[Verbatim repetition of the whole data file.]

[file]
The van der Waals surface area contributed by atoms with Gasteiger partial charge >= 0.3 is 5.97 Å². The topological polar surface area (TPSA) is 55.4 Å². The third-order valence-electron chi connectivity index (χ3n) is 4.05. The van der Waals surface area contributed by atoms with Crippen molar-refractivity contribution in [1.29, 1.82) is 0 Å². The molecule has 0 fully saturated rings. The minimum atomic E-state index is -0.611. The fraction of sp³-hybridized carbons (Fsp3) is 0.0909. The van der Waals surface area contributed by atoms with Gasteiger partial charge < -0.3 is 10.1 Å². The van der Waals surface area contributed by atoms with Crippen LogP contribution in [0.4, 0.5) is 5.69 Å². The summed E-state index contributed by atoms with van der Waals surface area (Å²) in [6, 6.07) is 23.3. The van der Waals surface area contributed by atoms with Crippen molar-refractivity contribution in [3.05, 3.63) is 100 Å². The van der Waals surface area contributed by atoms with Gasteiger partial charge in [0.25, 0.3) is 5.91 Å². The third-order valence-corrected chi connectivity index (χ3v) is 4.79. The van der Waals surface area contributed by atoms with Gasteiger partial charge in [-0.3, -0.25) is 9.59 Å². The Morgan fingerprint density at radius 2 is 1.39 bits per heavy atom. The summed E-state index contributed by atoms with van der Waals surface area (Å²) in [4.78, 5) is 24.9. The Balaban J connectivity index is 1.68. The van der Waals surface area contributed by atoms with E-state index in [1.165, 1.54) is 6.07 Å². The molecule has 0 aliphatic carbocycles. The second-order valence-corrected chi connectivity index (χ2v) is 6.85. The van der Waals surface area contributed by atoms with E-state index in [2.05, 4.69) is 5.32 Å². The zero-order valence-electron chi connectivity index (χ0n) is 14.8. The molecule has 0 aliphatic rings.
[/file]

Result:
The van der Waals surface area contributed by atoms with Gasteiger partial charge >= 0.3 is 5.97 Å². The topological polar surface area (TPSA) is 55.4 Å². The third-order valence-electron chi connectivity index (χ3n) is 4.05. The van der Waals surface area contributed by atoms with Crippen molar-refractivity contribution in [1.29, 1.82) is 0 Å². The molecule has 0 fully saturated rings. The minimum atomic E-state index is -0.611. The fraction of sp³-hybridized carbons (Fsp3) is 0.0909. The van der Waals surface area contributed by atoms with Gasteiger partial charge < -0.3 is 10.1 Å². The van der Waals surface area contributed by atoms with Crippen LogP contribution in [0.4, 0.5) is 5.69 Å². The summed E-state index contributed by atoms with van der Waals surface area (Å²) in [6, 6.07) is 23.3. The van der Waals surface area contributed by atoms with Crippen molar-refractivity contribution in [3.05, 3.63) is 100 Å². The van der Waals surface area contributed by atoms with Gasteiger partial charge in [0.25, 0.3) is 5.91 Å². The third-order valence-corrected chi connectivity index (χ3v) is 4.79. The van der Waals surface area contributed by atoms with Gasteiger partial charge in [-0.3, -0.25) is 9.59 Å². The Morgan fingerprint density at radius 2 is 1.39 bits per heavy atom. The summed E-state index contributed by atoms with van der Waals surface area (Å²) in [4.78, 5) is 24.9. The Balaban J connectivity index is 1.68. The van der Waals surface area contributed by atoms with E-state index in [1.165, 1.54) is 6.07 Å². The molecule has 0 aliphatic carbocycles. The second-order valence-corrected chi connectivity index (χ2v) is 6.85. The van der Waals surface area contributed by atoms with E-state index in [2.05, 4.69) is 5.32 Å². The zero-order valence-electron chi connectivity index (χ0n) is 14.8. The molecule has 0 aliphatic rings.